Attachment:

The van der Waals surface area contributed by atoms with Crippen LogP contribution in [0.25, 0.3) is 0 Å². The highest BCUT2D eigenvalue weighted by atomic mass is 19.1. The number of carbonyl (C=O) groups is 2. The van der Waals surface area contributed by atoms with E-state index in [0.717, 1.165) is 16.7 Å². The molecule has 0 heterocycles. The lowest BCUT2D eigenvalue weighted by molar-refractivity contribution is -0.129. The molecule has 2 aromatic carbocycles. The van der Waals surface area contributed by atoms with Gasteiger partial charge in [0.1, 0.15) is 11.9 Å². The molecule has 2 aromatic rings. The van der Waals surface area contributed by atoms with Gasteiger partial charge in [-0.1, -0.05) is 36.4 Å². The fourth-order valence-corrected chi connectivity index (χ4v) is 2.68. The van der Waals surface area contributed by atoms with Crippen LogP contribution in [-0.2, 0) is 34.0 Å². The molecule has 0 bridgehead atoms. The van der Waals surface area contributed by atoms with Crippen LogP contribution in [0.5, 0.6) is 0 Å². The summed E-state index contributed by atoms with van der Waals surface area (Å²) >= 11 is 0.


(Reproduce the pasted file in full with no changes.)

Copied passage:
The van der Waals surface area contributed by atoms with Crippen LogP contribution in [0.25, 0.3) is 0 Å². The highest BCUT2D eigenvalue weighted by atomic mass is 19.1. The number of carbonyl (C=O) groups is 2. The van der Waals surface area contributed by atoms with E-state index in [0.717, 1.165) is 16.7 Å². The molecule has 0 heterocycles. The lowest BCUT2D eigenvalue weighted by molar-refractivity contribution is -0.129. The molecule has 2 aromatic carbocycles. The van der Waals surface area contributed by atoms with Gasteiger partial charge in [0.1, 0.15) is 11.9 Å². The molecule has 2 aromatic rings. The van der Waals surface area contributed by atoms with Gasteiger partial charge in [-0.1, -0.05) is 36.4 Å². The fourth-order valence-corrected chi connectivity index (χ4v) is 2.68. The van der Waals surface area contributed by atoms with Crippen LogP contribution in [-0.2, 0) is 34.0 Å². The molecule has 0 bridgehead atoms. The van der Waals surface area contributed by atoms with Crippen LogP contribution in [0.5, 0.6) is 0 Å². The summed E-state index contributed by atoms with van der Waals surface area (Å²) >= 11 is 0.